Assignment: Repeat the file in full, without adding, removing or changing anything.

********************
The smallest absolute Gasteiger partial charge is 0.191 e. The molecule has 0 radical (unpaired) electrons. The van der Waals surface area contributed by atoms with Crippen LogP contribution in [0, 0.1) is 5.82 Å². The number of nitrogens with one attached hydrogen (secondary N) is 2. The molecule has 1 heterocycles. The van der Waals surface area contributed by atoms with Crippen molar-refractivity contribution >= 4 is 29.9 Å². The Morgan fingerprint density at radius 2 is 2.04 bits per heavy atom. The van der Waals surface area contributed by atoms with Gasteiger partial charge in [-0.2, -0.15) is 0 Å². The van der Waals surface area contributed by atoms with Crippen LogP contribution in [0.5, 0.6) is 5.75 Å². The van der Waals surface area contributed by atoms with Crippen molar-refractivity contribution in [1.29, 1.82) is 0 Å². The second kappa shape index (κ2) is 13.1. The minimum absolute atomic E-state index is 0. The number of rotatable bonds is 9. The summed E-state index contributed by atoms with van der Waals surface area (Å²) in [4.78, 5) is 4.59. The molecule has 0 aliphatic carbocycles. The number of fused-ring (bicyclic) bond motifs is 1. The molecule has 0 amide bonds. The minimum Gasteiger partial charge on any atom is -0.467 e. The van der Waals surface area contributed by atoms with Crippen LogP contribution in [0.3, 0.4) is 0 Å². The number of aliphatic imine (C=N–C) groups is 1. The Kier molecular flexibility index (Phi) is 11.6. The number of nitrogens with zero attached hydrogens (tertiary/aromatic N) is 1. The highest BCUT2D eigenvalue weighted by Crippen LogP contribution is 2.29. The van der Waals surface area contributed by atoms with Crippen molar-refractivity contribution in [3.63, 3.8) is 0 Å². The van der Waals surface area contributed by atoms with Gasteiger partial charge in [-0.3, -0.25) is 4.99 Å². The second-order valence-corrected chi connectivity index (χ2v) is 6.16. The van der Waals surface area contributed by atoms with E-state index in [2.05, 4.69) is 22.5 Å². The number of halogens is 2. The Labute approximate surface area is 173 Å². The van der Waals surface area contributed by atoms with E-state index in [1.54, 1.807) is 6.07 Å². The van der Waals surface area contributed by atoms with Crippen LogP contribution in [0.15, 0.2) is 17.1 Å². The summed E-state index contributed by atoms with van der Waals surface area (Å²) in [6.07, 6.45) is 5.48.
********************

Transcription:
The smallest absolute Gasteiger partial charge is 0.191 e. The molecule has 0 radical (unpaired) electrons. The van der Waals surface area contributed by atoms with Crippen LogP contribution in [0, 0.1) is 5.82 Å². The number of nitrogens with one attached hydrogen (secondary N) is 2. The molecule has 1 heterocycles. The van der Waals surface area contributed by atoms with Crippen molar-refractivity contribution >= 4 is 29.9 Å². The Morgan fingerprint density at radius 2 is 2.04 bits per heavy atom. The van der Waals surface area contributed by atoms with Gasteiger partial charge in [-0.2, -0.15) is 0 Å². The van der Waals surface area contributed by atoms with Crippen LogP contribution in [0.5, 0.6) is 5.75 Å². The van der Waals surface area contributed by atoms with Crippen molar-refractivity contribution in [1.29, 1.82) is 0 Å². The second kappa shape index (κ2) is 13.1. The minimum absolute atomic E-state index is 0. The number of rotatable bonds is 9. The summed E-state index contributed by atoms with van der Waals surface area (Å²) in [4.78, 5) is 4.59. The molecule has 0 aliphatic carbocycles. The number of fused-ring (bicyclic) bond motifs is 1. The molecule has 0 amide bonds. The minimum Gasteiger partial charge on any atom is -0.467 e. The van der Waals surface area contributed by atoms with Crippen LogP contribution in [0.3, 0.4) is 0 Å². The number of aliphatic imine (C=N–C) groups is 1. The Kier molecular flexibility index (Phi) is 11.6. The number of nitrogens with zero attached hydrogens (tertiary/aromatic N) is 1. The highest BCUT2D eigenvalue weighted by Crippen LogP contribution is 2.29. The van der Waals surface area contributed by atoms with Crippen molar-refractivity contribution in [3.63, 3.8) is 0 Å². The van der Waals surface area contributed by atoms with Gasteiger partial charge in [-0.3, -0.25) is 4.99 Å². The second-order valence-corrected chi connectivity index (χ2v) is 6.16. The van der Waals surface area contributed by atoms with E-state index in [2.05, 4.69) is 22.5 Å². The number of halogens is 2. The Labute approximate surface area is 173 Å². The van der Waals surface area contributed by atoms with E-state index in [1.54, 1.807) is 6.07 Å². The van der Waals surface area contributed by atoms with Crippen LogP contribution in [0.15, 0.2) is 17.1 Å². The summed E-state index contributed by atoms with van der Waals surface area (Å²) in [6.07, 6.45) is 5.48.